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Legends aren’t born as legends. But they certainly become aware of their real talent (an inherent gift, unlike skill that’s learnt, which comes into play in a given lifetime, based on one’s prArabdha karmA), work diligently to hone it and attain mastery over it, over a period of time. Whether they know it or not, playing music is their sadhana (spiritual practice) and daily offering to the divine. RasikAs – knowledgeable or otherwise – become a part of that offering, by simply being present, with nary a distraction (kinda hard in the present days with the constant notification wink of the omnipresent smartphone), during such performances. In an(y) unexpected moment, the darshan of the Creator can happen, even if it’s just a glimpse, like a momentary lifting of the veil, making that time worthwhile, eventful, purposeful and joyful. And true legends such as Shri Kadri Gopalnath are the chosen instruments of the divine, to offer the rest of us a glimpse of the boundless Grace! Shambho.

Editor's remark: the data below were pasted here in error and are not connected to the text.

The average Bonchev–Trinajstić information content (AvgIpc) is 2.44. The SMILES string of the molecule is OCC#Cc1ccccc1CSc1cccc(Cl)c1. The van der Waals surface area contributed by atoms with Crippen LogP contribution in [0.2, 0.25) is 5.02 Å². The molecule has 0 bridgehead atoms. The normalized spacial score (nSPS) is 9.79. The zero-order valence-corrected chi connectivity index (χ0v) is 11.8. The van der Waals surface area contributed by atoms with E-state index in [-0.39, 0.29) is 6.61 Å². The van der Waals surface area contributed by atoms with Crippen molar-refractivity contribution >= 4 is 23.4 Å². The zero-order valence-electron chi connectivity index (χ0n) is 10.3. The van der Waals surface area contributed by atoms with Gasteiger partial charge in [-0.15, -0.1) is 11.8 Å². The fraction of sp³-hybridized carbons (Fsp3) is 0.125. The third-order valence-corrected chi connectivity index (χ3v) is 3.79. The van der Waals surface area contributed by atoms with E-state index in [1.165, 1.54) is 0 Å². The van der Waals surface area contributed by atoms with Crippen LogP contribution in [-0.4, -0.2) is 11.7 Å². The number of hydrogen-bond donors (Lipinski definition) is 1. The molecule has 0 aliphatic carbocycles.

~Swamy | @PrakashSwamy